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Is PV worthwhile as a financial investment - profitability & amortization of photovoltaics - Calculate Now

Photovoltaic items Photovoltaic System 2015 Photovoltaic System 2021 Photovoltaic System 2022
Power Peak (kWp)
Cost of acquisition (EUR/Wp)
Purchase of solar panels (EUR)
Installation costs (je kWp)
Installation costs overall (EUR)
Other expenses (EUR ca.)
Electricity storage system costs (EUR)
Total amount purchase (ca. EUR)
Electricity fed into the grid (kWh)
Self-consumption (75% of produced power amount)
Applicable feed-in tariff (Cent/ kWh)
Feed-in compensation (EUR)
PV Electricity storage grant (EUR)
Current operating costs (2% of investment in EUR)
Total PV revenue/savings (EUR)
Payback period (years)

Everything was supposedly better in the past, including in the context of photovoltaics. At least, that's what you might think when you look at current media reports. They talk about horrendous amortization periods that photovoltaic systems would now have to show due to the constant reductions in the legally guaranteed feed-in tariff.

The fact is that photovoltaic systems have always been a worthwhile form of power generation, at least from an ecological point of view. After all, it could hardly be more environmentally friendly. However, ecology was and is not necessarily the primary decision factor that motivates the installation of a photovoltaic system.

It is truly the feed-in tariffs and the associated income that can be generated by such a photovoltaic system that usually underlie the PV project.

And exactly at this point the photovoltaic critics see their chance now come and deny the entire photovoltaic principle any economic efficiency.

This is justified with the law changes in the renewable energy law, which induced with the feed-in tariff in the course of the last years really not to be despised cuts.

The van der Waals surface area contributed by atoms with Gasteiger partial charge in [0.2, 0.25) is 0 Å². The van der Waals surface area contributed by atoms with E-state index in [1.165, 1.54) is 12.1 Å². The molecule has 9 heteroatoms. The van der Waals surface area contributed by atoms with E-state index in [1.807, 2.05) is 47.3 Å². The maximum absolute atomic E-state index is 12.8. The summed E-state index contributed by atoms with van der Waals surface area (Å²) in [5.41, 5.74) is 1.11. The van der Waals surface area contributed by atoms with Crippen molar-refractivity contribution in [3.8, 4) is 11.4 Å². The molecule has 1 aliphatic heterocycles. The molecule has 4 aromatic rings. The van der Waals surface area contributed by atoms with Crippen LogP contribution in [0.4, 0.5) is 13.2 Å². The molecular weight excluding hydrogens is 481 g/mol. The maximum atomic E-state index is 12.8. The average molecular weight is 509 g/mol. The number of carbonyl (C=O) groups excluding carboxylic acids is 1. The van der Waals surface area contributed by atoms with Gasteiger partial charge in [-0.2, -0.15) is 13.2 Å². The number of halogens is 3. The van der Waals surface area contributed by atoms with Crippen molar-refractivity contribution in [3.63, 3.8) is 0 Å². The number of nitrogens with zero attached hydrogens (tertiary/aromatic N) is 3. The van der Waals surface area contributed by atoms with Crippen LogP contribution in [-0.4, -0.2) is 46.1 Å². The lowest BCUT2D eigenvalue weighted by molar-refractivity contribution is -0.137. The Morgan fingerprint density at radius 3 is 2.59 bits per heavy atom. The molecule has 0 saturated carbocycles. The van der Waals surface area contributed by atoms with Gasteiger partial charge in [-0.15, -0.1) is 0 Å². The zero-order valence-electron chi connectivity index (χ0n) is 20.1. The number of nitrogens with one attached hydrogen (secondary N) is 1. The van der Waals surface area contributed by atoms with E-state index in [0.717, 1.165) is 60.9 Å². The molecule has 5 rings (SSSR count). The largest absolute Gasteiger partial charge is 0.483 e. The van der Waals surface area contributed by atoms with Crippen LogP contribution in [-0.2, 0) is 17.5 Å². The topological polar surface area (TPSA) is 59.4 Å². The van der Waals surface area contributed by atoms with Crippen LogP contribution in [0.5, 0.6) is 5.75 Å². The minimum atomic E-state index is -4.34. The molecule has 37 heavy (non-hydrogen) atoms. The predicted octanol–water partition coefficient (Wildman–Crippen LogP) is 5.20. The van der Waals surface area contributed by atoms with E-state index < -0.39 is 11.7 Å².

But before one now speaks out against the photovoltaic principle, one should not forget to deal with the justifications of the changes in the law with regard to the feed-in tariff. For these are based on the fact that the acquisition costs for PV systems have fallen drastically over the last few years, so that without a reduction in the feed-in tariff there would be a clear imbalance in favor of revenue.

And reality speaks a clear language in this regard. In fact, one pays significantly less for a photovoltaic system today than in 2015, for example, which justifies the corresponding german EEG savings.

So the question remains whether discussions about today's inefficiency of a photovoltaic system are really based on facts or whether they are nothing more than media doomsaying. A comparison of the PV payback periods from the years 2015 and 2022 can provide information in this regard.

Photovoltaic payback comparison for self-financing

If you compare the expenses for a photovoltaic system in 2015 with the expenses for an identical PV system today, you will see a real price drop.

The same can be said of the feed-in tariff, so that a payback period comparison for PV systems installed in these two years is almost inevitable.

Therefore, exactly such a comparison will be made here for PV systems of different orientations. The basis for this is a photovoltaic system that was financed entirely from the company's own funds.

In the following examples, the Bavarian region serves as the PV location and in each case the photovoltaic yields under optimal conditions, i.e. a 30 degree inclined roof surface with southern orientation without shading.
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